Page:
Minding metals: tailoring multifunctional chelating agents for neurodegenerative disease.
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Neurodegenerative diseases like Alzheimer's and Parkinson's disease are associated with elevated levels of iron, copper, and zinc and consequentially high levels of oxidative stress. Given the multifactorial nature of these diseases, it is becoming evident that the next generation of therapies must have multiple functions to combat multiple mechanisms of disease progression. Metal-chelating agents provide one such function as an intervention for ameliorating metal-associated damage in degenerative diseases. Targeting chelators to adjust localized metal imbalances in the brain, however, presents significant challenges. In this perspective, we focus on some noteworthy advances in the area of multifunctional metal chelators as potential therapeutic agents for neurodegenerative diseases. In addition to metal chelating ability, these agents also contain features designed to improve their uptake across the blood-brain barrier, increase their selectivity for metals in damage-prone environments, increase antioxidant capabilities, lower Abeta peptide aggregation, or inhibit disease-associated enzymes such as monoamine oxidase and acetylcholinesterase.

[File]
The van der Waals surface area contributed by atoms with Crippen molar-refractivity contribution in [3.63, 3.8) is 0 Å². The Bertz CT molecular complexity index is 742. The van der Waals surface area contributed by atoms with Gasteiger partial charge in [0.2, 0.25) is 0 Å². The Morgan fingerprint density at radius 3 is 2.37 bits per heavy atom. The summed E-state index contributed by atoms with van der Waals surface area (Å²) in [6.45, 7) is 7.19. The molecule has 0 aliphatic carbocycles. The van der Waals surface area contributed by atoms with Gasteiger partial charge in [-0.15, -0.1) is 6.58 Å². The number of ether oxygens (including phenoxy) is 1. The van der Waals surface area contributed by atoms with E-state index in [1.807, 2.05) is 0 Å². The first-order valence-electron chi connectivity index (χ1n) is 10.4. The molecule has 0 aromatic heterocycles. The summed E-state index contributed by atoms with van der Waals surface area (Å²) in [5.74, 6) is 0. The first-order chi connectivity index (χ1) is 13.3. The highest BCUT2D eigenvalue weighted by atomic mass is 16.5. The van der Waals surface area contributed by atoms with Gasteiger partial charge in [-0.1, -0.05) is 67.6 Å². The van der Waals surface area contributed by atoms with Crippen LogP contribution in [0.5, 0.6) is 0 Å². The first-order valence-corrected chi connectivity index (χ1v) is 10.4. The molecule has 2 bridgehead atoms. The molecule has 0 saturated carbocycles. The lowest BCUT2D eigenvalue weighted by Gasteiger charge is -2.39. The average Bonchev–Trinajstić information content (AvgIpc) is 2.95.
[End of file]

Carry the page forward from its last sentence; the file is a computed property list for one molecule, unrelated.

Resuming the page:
Published Version (Please cite this version)10.1039/b919237a
Publication InfoPerez, Lissette R; & Franz, Katherine J (2010). Minding metals: tailoring multifunctional chelating agents for neurodegenerative disease. Dalton Trans, 39(9). pp. 2177-2187. 10.1039/b919237a. Retrieved from https://hdl.handle.net/10161/4119.
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Member of the Duke Cancer Institute
Research in the Franz group is involved in elucidating the structural and functional consequences of metal ion coordination in biological systems. We are particularly interested in understanding the coordination chemistry utilized by biology to manage essential yet toxic species like copper and iron. Understanding these principles further guides our development of new chemical tools to manipulate biological metal ion location, speciation, and reactivity for potential therapeutic benefit. We use